JOHN QUINN- Jack was Ellen Kellys brother and uncle of Ned and Dan. When his father died, he took over the family property,’Glenmore’. Over the years, he escaped conviction for stock theft, despite police suspicions. He was one of the first arrested as a sympathiser and one of the last released.



TOM MCAULIFFE- Along with his brother Dennis(Dinny), Tom was an active sympathiser and a solid member of the inner circle. The brothers were planted by the Kellys amongst the prisoners at the Glenrowan Inn in June 1880. They were detained only briefly by police afterwards.



DICK HART- An older brother of outlaw Steve, Richard Hart belonged to the inner core of supporters as well. Due to a respectable name however, he escaped the indignity of imprisonment as a sympahiser. He worked closely with Tom Lloyd at Glenrowan and may have been a part of “the phantom army”. He played a prominent role after his brother and Dan were dead, “suggesting” police keep their distance. His aimed rifle Glenrowan was pushed aside by Tom Lloyd with the remark “there has been enough killing”. Dick died a respected businessman.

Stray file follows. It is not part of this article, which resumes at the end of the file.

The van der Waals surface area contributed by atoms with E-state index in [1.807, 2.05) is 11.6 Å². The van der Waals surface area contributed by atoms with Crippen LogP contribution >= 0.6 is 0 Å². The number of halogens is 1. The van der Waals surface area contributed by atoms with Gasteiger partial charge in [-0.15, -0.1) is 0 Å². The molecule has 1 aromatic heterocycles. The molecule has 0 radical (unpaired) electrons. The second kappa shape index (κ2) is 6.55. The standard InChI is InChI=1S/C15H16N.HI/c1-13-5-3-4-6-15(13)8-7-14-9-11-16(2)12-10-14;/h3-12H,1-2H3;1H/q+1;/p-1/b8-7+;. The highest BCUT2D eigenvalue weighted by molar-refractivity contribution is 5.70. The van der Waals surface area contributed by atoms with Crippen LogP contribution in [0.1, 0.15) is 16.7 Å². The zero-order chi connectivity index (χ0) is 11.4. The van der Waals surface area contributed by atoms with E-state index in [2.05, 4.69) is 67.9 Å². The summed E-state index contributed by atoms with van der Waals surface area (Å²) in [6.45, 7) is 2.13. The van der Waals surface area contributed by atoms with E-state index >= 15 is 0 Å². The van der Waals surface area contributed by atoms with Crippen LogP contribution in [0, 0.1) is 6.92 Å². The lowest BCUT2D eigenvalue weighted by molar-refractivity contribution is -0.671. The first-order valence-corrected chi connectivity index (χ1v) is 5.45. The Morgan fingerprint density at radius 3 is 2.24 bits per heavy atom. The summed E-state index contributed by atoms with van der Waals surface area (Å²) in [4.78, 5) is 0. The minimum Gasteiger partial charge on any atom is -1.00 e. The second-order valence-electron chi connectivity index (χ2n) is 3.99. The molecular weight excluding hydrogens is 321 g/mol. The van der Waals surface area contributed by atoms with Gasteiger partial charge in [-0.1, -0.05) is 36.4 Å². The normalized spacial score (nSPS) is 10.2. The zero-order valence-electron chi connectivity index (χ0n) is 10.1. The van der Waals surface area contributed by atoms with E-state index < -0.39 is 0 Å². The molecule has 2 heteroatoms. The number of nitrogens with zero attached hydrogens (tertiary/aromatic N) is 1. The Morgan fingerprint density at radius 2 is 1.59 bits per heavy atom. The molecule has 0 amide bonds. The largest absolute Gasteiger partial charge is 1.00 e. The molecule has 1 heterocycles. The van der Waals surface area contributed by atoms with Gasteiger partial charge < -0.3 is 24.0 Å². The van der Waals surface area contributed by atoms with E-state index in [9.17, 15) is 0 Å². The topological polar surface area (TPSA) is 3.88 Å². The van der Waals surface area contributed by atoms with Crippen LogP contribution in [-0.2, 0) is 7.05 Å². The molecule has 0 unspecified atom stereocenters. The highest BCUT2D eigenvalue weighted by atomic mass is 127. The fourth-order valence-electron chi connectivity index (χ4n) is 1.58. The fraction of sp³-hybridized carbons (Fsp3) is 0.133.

They are all long dead and buried now. Modern day sympathisers still exist though and continue to bring the rich story of the Kellys to others such as historian Ian Jones, seen here in 1966 with relics from the “police caves” in the Woolshed Valley. (Photographer: Albert Tucker.)


Thus endeth our brief look at Ned, the gang and the Inner Circle. There were many many more sympathisers but we have looked at most of the prominent ones. I have not included the Kelly women as they deserve a section of their own. They are considered the unsung heroes of the Kelly Outbreak by many and their story is told in “Neds Women”.